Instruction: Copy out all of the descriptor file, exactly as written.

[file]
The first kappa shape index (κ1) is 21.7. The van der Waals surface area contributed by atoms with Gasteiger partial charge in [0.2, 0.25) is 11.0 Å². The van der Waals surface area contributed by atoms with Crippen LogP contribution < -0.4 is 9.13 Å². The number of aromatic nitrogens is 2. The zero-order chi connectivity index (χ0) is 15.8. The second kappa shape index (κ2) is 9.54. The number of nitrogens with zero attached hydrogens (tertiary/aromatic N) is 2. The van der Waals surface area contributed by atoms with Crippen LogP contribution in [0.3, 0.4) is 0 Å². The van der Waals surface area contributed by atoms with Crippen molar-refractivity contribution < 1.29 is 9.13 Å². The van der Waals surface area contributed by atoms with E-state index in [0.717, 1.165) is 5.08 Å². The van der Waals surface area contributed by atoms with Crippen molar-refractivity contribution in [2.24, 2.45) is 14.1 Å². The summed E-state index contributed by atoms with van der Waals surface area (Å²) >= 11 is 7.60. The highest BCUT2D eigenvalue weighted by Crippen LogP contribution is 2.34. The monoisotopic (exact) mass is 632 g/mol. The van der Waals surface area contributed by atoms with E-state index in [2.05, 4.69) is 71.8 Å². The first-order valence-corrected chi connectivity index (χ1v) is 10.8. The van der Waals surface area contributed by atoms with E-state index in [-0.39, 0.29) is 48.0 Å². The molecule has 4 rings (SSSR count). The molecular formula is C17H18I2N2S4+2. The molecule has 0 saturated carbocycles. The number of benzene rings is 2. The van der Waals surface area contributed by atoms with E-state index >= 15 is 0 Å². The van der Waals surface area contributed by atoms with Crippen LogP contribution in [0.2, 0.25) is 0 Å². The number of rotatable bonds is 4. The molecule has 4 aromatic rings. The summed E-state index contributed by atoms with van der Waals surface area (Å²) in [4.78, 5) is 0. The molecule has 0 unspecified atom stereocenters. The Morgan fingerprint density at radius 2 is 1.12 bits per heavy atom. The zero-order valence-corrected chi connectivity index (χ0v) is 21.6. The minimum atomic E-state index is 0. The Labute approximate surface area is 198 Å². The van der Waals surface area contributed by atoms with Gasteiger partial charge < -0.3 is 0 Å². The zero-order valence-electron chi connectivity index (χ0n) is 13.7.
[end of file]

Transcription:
The first kappa shape index (κ1) is 21.7. The van der Waals surface area contributed by atoms with Gasteiger partial charge in [0.2, 0.25) is 11.0 Å². The van der Waals surface area contributed by atoms with Crippen LogP contribution < -0.4 is 9.13 Å². The number of aromatic nitrogens is 2. The zero-order chi connectivity index (χ0) is 15.8. The second kappa shape index (κ2) is 9.54. The number of nitrogens with zero attached hydrogens (tertiary/aromatic N) is 2. The van der Waals surface area contributed by atoms with Crippen LogP contribution in [0.3, 0.4) is 0 Å². The van der Waals surface area contributed by atoms with Crippen molar-refractivity contribution < 1.29 is 9.13 Å². The van der Waals surface area contributed by atoms with E-state index in [0.717, 1.165) is 5.08 Å². The van der Waals surface area contributed by atoms with Crippen molar-refractivity contribution in [2.24, 2.45) is 14.1 Å². The summed E-state index contributed by atoms with van der Waals surface area (Å²) >= 11 is 7.60. The highest BCUT2D eigenvalue weighted by Crippen LogP contribution is 2.34. The monoisotopic (exact) mass is 632 g/mol. The van der Waals surface area contributed by atoms with E-state index in [2.05, 4.69) is 71.8 Å². The first-order valence-corrected chi connectivity index (χ1v) is 10.8. The van der Waals surface area contributed by atoms with E-state index in [-0.39, 0.29) is 48.0 Å². The molecule has 4 rings (SSSR count). The molecular formula is C17H18I2N2S4+2. The molecule has 0 saturated carbocycles. The number of benzene rings is 2. The van der Waals surface area contributed by atoms with E-state index >= 15 is 0 Å². The van der Waals surface area contributed by atoms with Crippen LogP contribution in [0.2, 0.25) is 0 Å². The number of rotatable bonds is 4. The molecule has 4 aromatic rings. The summed E-state index contributed by atoms with van der Waals surface area (Å²) in [4.78, 5) is 0. The molecule has 0 unspecified atom stereocenters. The Morgan fingerprint density at radius 2 is 1.12 bits per heavy atom. The zero-order valence-corrected chi connectivity index (χ0v) is 21.6. The minimum atomic E-state index is 0. The Labute approximate surface area is 198 Å². The van der Waals surface area contributed by atoms with Gasteiger partial charge < -0.3 is 0 Å². The zero-order valence-electron chi connectivity index (χ0n) is 13.7.